And while murder is only down marginally, major crimes overall are down by 10%. Never too shy to clutch unto a well worn cliche, Williams says this year, the Department has 20/20 vision:

Chester Williams - Commissioner of Police
"Our main objective is always to reduce crime. When we compare our stats to 2018, we have a reduction in crime of a little under 10%. For us, that is an achievement worth mentioning. Yes, we would have wanted it to be better, but I'm sure that you're going to understand the complex situation within which some of the crimes are occurring, that are not in the reach to readily prevent based on law enforcement efforts. But, we try as best as we can to see how we can solve these crimes when they occur. 2019 was indeed challenging. It was a year where some heinous crime, but I must say that I am thankful that for every situation we encountered, our officers were always willing and prepared to respond and responded adequately in terms of bringing calm."

"Now that we're in 2020, we have a 20/20 vision of 2019, and so, we're now going to use that vision to see how we can enhance our efforts for 2020."

Murder Rate Debate

2019 is over - and according to our figures, there were 138 murders, for a murder rate of 34 per hundred thousand inhabitants - which is lower than last year's 37 per hundred thousand, but will still probably work out to one of the top ten highest in the world.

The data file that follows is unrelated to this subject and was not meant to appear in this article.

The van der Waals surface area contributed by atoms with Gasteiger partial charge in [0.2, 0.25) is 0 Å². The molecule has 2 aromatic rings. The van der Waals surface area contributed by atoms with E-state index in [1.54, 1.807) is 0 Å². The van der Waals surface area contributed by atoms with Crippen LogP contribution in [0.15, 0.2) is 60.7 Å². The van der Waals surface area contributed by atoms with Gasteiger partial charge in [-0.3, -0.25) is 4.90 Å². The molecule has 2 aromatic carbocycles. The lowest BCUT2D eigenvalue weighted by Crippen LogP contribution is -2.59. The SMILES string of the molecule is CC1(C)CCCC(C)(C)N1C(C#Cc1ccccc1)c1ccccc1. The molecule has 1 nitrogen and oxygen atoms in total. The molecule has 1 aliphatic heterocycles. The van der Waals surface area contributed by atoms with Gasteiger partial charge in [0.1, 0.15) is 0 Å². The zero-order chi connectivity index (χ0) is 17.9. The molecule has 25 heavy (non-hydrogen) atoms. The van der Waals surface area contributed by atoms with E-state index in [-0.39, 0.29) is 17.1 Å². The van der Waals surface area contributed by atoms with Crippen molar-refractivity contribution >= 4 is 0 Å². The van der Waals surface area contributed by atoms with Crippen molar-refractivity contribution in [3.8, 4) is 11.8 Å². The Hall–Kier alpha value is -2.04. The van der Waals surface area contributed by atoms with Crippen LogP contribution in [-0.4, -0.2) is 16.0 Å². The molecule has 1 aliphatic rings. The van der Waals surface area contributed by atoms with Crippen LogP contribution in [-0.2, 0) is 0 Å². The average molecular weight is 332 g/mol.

Today in Belmopan, a blustery Commissioner Chester Williams disputed our total, while conceding that whether there were 134 or 138 murders, police have to find a way to do better:

Chester Williams - Commissioner of Police
"We know that the issue of murder is our number 1 priority. And while we see a number of persons on social media condemning the police when a murder occurs, or impute the occurrence to the police, I must say that those accusations of the police in terms of being ineffective are unjustified. And some of the same people who we see always complaining when there is a murder, they are campaigning on social media for there to be one. It seems to me that some media houses believe that if there is no murder to report, there is no news to report."

"We cannot go into 2020 and allow 2020 to be like 2019. And so, operationally, we will be tweaking around some of our efforts. And again, I want to make a plea upon the intoxicating liquor license board. When we release our crime statistics to you all, hopefully on Wednesday, we will be categorizing the different murders to illustrate what was the number 1 cause of murder. And you'll see that alcohol is extremely dominant. There is a reason why alcohol was once an illegal substance. It is because people know of the effect that alcohol can have on one. And so, when it was legalized, it was done and regulated. There was a reason why it was regulated, again because people know of the effect of alcohol. But, if we continue to live in a society that sells and consumes alcohol as if it is not a drug, then we're out for destruction. We're going to continue the push on alcohol sales and consumption. We're not saying that it is to be banned. That would be the ideal thing, but we cannot tell people how to live. So, the least we can do is ensure that the laws that had been put in place to ensure that alcohol is regulated properly, that the liquor licensing board respect the law where that is concern, and ensure that when liquor licenses are issued, extensions are issued, that it is done in conformity with the law."